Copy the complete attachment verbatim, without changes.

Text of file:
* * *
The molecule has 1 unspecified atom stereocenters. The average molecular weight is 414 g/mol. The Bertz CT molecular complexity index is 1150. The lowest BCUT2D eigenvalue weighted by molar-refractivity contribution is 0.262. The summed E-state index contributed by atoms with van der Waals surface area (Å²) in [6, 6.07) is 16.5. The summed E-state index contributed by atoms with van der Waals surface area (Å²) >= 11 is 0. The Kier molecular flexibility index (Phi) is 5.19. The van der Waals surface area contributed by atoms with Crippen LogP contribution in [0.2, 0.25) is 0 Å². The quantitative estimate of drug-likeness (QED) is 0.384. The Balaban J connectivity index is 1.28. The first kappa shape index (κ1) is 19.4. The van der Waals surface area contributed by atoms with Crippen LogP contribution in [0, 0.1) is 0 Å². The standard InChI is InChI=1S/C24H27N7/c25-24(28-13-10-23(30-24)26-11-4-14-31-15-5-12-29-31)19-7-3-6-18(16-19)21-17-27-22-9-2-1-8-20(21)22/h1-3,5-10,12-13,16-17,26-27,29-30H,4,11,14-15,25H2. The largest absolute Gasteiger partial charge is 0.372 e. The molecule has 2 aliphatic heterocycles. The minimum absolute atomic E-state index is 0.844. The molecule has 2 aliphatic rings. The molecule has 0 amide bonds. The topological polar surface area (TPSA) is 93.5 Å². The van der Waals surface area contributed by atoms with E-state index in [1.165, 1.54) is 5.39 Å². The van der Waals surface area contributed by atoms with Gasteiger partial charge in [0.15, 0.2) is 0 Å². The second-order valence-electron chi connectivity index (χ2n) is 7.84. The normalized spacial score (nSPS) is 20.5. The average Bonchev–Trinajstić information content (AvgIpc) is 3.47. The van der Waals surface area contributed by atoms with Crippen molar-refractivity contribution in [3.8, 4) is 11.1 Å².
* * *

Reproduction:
The molecule has 1 unspecified atom stereocenters. The average molecular weight is 414 g/mol. The Bertz CT molecular complexity index is 1150. The lowest BCUT2D eigenvalue weighted by molar-refractivity contribution is 0.262. The summed E-state index contributed by atoms with van der Waals surface area (Å²) in [6, 6.07) is 16.5. The summed E-state index contributed by atoms with van der Waals surface area (Å²) >= 11 is 0. The Kier molecular flexibility index (Phi) is 5.19. The van der Waals surface area contributed by atoms with Crippen LogP contribution in [0.2, 0.25) is 0 Å². The quantitative estimate of drug-likeness (QED) is 0.384. The Balaban J connectivity index is 1.28. The first kappa shape index (κ1) is 19.4. The van der Waals surface area contributed by atoms with Crippen LogP contribution in [0, 0.1) is 0 Å². The standard InChI is InChI=1S/C24H27N7/c25-24(28-13-10-23(30-24)26-11-4-14-31-15-5-12-29-31)19-7-3-6-18(16-19)21-17-27-22-9-2-1-8-20(21)22/h1-3,5-10,12-13,16-17,26-27,29-30H,4,11,14-15,25H2. The largest absolute Gasteiger partial charge is 0.372 e. The molecule has 2 aliphatic heterocycles. The minimum absolute atomic E-state index is 0.844. The molecule has 2 aliphatic rings. The molecule has 0 amide bonds. The topological polar surface area (TPSA) is 93.5 Å². The van der Waals surface area contributed by atoms with E-state index in [1.165, 1.54) is 5.39 Å². The van der Waals surface area contributed by atoms with Gasteiger partial charge in [0.15, 0.2) is 0 Å². The second-order valence-electron chi connectivity index (χ2n) is 7.84. The normalized spacial score (nSPS) is 20.5. The average Bonchev–Trinajstić information content (AvgIpc) is 3.47. The van der Waals surface area contributed by atoms with Crippen molar-refractivity contribution in [3.8, 4) is 11.1 Å².